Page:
Wildlife campaigners have declared that koalas are “functionally extinct” in Australia, after the destruction of 80% of their habitat in the recent, devastating bushfires on the east coast.
Deborah Tabart of the Australian Koala Foundation said that there are an estimated 18,000 koalas in New South Wales, and that the fires likely had a “massive impact” on their population.
She told the Daily Mail that over the past two months, an estimated 1000 of them have been killed across the state, as a result of fires and deforestation.
While there have been significant rescue and rehabilitation efforts, it is feared that this may be too little, too late for the survival of the species in the long term.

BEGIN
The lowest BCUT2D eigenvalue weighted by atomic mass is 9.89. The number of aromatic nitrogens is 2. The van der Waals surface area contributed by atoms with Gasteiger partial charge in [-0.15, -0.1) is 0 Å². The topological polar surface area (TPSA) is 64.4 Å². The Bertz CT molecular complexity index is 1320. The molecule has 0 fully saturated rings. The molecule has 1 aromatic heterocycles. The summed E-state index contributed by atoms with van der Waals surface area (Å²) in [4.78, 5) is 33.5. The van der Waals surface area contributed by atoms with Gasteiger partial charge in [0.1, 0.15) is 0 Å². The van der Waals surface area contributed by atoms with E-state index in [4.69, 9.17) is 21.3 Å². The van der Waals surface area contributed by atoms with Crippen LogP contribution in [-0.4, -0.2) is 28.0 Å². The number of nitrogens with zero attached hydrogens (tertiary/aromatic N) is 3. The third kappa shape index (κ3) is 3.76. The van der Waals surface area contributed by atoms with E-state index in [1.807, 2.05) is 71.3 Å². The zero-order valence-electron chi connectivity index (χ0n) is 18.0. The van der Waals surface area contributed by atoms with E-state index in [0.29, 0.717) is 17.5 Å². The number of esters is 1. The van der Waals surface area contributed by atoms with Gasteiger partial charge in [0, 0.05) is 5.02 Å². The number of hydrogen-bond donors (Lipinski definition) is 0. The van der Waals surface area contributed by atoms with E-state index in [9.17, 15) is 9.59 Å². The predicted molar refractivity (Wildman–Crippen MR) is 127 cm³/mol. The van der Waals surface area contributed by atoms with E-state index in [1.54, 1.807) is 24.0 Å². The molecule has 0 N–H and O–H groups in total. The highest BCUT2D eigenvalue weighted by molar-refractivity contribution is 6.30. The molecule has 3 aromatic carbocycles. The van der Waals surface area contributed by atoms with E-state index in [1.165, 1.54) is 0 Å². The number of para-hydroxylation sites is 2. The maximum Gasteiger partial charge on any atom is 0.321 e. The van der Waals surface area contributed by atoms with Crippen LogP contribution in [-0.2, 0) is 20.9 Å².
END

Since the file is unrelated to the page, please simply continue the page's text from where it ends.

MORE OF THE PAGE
Functional extinction refers to a population that is no longer viable, or that no longer plays a significant role in the functioning of its ecosystem.
Eucalyptus leaves are the main source of nutrition for koalas, and Tabart said that even those that survived the fires will now struggle thanks to the devastation:
“Because of deforestation and now the bushfires, there is so little habitat left and trees with eucalyptus take months to grow back.”
Tabart has urged the federal government to pass the Koala Protection Act, which is modeled after the Bald Eagle Protection Act from the U.S., and aims to safeguard their habitats. She said:
“[Koalas] are equivalent to the Great Barrier Reef. Everyone wants to touch a koala, so you would think the government would want to do something to save them. The plight of the koala now falls on the Prime Minister’s shoulders.”